In this divorce matter, the parties engaged in protracted litigation concerning the initial amount of the father’s child support obligation before the trial court set the amount of child support to be paid. Meanwhile, the father sought a modification of his child support obligation. The trial court determined that its order entered on January 27, 2014, was final as to the amount of the father’s initial child support obligation because the order left no remaining issues to be determined. The father has appealed. Discerning no reversible error, we affirm the trial court’s judgment.

Knox County Court of Appeals 03/24/20
Ricky Lee Johnson v. Knoxville HMA Cardiology PPM, LLC
E2019-00818-COA-R3-CV
Authoring Judge: Judge Thomas R. Frierson, II
Trial Court Judge: Judge Kristi M. Davis

In this action involving injuries allegedly caused by the defendant medical providers’ failure to provide a safe examination table, the trial court determined that the plaintiff’s negligence claim was actually a health care liability claim and granted the defendants’ motion to dismiss the complaint with prejudice for failure to provide written pre-suit notice to the defendants within the one-year statute of limitations pursuant to Tennessee Code Annotated § 29-26-121(a) (Supp. 2019) of the Tennessee Health Care Liability Act (“THCLA”). The plaintiff has appealed, conceding that he failed to provide written presuit notice but asserting that his claim should not have been dismissed because it was not a health care liability claim. Having determined that the trial court properly found that the plaintiff’s claim was a health care liability action, we affirm the dismissal of this matter. However, having also determined that the proper sanction for the plaintiff’s failure to provide pre-suit notice under the THCLA was dismissal without prejudice, we modify the trial court’s dismissal of the claim to be without prejudice.

Knox County Court of Appeals 03/24/20
Francine S. Labbe v. James Eric Karn II
E2019-01408-COA-R3-CV
Authoring Judge: Judge W. Neal McBrayer
Trial Court Judge: Judge Kyle E. Hedrick

The appeal arises from a divorce. Acting pro se, the former husband seeks review, of what we cannot be certain. Because his brief falls well short of the requirements of both the Tennessee Rules of Appellate Procedure and the rules of this Court, we dismiss the appeal.

Hamilton County Court of Appeals 03/20/20
In Re Connor B.
M2019-00181-COA-R3-PT
Authoring Judge: Judge Thomas R. Frierson, II
Trial Court Judge: Chancellor J. B. Cox

In this termination of parental rights action, the mother has appealed the trial court’s grant of a default judgment to the petitioners following the mother’s filing of an answer that did not contain her signature in accordance with Tennessee Code Annotated § 36-1-117(o). Although we determine that the trial court properly granted a default judgment to the petitioners based upon the mother’s failure to file a proper answer within the time allowed, we vacate the trial court’s termination of the mother’s parental rights, determining that the appellate record is insufficient to afford appropriate review of the statutory grounds for termination and best interest analysis.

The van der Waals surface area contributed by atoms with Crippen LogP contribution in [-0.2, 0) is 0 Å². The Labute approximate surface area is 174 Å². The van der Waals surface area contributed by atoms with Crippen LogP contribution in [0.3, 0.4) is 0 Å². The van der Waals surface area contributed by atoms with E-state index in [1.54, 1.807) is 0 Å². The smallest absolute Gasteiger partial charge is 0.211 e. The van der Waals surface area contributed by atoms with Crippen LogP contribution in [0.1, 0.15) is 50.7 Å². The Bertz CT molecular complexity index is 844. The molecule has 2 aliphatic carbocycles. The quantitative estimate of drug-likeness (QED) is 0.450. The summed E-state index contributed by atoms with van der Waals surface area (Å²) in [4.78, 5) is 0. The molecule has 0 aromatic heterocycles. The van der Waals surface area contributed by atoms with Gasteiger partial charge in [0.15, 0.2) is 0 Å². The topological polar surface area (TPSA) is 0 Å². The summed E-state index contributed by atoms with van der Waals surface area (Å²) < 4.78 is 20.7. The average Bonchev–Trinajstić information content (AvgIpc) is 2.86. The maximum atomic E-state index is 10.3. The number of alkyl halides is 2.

Lincoln County Court of Appeals 03/20/20
In Re H.S. - Concurring In Part and Dissenting In Part
M2019-00808-COA-R3-PT
Authoring Judge: Judge Andy D. Bennett
Trial Court Judge: Judge Sharon Guffee

I fully concur in the majority opinion’s determination by clear and convincing evidence that the grounds of abandonment by failure to provide a suitable home and persistent conditions exist. I also agree that there is clear and convincing evidence supporting a finding that termination of Mother’s parental rights is in the best interest of the child. Therefore, I agree with the ultimate result reached by the majority. However, I do disagree with the treatment of the ground found in Tenn. Code Ann. § 36-1-113(g)(14). The majority opinion follows In re Amynn K., No. E2017-01866-COA-R3-PT, 2018 WL 3058280 (Tenn. Ct. App. June 20, 2018), which engages in a complicated use of statutory construction and grammar rules to essentially conclude that “and” actually means “or” in the language “ability and willingness.” I prefer the interpretation found in In re Ayden S., No. M2017-01185-COA-R3-PT, 2018 WL 2447044 (Tenn. Ct. App. May 31, 2018). I believe the General Assembly purposefully chose the word “and” in order to differentiate this ground from other grounds. Interpreting “and” as “or,” in my opinion, makes Tenn. Code Ann. § 36-1-113(g)(14) a weaker version of other grounds. I do not believe such an interpretation is consistent with the legislative intent. Therefore, I dissent from the majority opinion’s interpretation of Tenn. Code Ann. § 36-1-113(g)(14).

Williamson County Court of Appeals 03/20/20
In Re H. S.
M2019-00808-COA-R3-PT
Authoring Judge: Judge Charles D. Susano.Jr.
Trial Court Judge: Judge Sharon Guffee

The Department of Children’s Services filed a petition to terminate the parental rights of E.R. (mother) and T.S. (father) with respect to H.S. (the child). The trial court found clear and convincing evidence to terminate mother and father’s parental rights on multiple grounds. By the same quantum of proof, the court determined that termination of mother and father’s parental rights is in the best interest of the child. Only mother appeals. We affirm.

Williamson County Court of Appeals 03/20/20